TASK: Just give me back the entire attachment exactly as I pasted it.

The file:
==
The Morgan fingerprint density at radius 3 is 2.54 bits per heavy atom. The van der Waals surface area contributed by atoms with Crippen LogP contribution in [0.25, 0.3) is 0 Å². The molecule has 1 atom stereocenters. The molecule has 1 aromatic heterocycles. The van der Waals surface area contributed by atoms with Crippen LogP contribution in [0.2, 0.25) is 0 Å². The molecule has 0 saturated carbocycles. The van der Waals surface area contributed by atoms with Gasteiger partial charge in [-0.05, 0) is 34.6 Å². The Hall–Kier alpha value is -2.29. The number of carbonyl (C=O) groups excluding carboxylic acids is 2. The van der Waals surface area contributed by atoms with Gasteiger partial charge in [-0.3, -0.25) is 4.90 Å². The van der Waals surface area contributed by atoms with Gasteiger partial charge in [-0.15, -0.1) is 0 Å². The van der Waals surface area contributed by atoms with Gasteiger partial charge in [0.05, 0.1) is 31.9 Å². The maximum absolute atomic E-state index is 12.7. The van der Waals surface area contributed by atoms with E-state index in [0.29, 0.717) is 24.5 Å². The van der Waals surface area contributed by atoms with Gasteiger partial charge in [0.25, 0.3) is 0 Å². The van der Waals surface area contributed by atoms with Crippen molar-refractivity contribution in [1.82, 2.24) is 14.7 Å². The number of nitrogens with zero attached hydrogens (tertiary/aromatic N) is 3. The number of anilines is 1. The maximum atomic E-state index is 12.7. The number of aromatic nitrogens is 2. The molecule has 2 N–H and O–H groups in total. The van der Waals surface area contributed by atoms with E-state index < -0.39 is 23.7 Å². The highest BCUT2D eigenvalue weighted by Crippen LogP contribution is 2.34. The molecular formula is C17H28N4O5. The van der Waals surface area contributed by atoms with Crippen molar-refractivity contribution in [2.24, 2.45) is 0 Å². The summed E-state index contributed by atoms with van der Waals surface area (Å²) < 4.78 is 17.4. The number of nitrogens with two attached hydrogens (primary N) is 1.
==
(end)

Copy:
The Morgan fingerprint density at radius 3 is 2.54 bits per heavy atom. The van der Waals surface area contributed by atoms with Crippen LogP contribution in [0.25, 0.3) is 0 Å². The molecule has 1 atom stereocenters. The molecule has 1 aromatic heterocycles. The van der Waals surface area contributed by atoms with Crippen LogP contribution in [0.2, 0.25) is 0 Å². The molecule has 0 saturated carbocycles. The van der Waals surface area contributed by atoms with Gasteiger partial charge in [-0.05, 0) is 34.6 Å². The Hall–Kier alpha value is -2.29. The number of carbonyl (C=O) groups excluding carboxylic acids is 2. The van der Waals surface area contributed by atoms with Gasteiger partial charge in [-0.3, -0.25) is 4.90 Å². The van der Waals surface area contributed by atoms with Gasteiger partial charge in [-0.15, -0.1) is 0 Å². The van der Waals surface area contributed by atoms with Gasteiger partial charge in [0.05, 0.1) is 31.9 Å². The maximum absolute atomic E-state index is 12.7. The van der Waals surface area contributed by atoms with E-state index in [0.29, 0.717) is 24.5 Å². The van der Waals surface area contributed by atoms with Gasteiger partial charge in [0.25, 0.3) is 0 Å². The van der Waals surface area contributed by atoms with Crippen molar-refractivity contribution in [1.82, 2.24) is 14.7 Å². The number of nitrogens with zero attached hydrogens (tertiary/aromatic N) is 3. The number of anilines is 1. The maximum atomic E-state index is 12.7. The number of aromatic nitrogens is 2. The molecule has 2 N–H and O–H groups in total. The van der Waals surface area contributed by atoms with E-state index < -0.39 is 23.7 Å². The highest BCUT2D eigenvalue weighted by Crippen LogP contribution is 2.34. The molecular formula is C17H28N4O5. The van der Waals surface area contributed by atoms with Crippen molar-refractivity contribution in [2.24, 2.45) is 0 Å². The summed E-state index contributed by atoms with van der Waals surface area (Å²) < 4.78 is 17.4. The number of nitrogens with two attached hydrogens (primary N) is 1.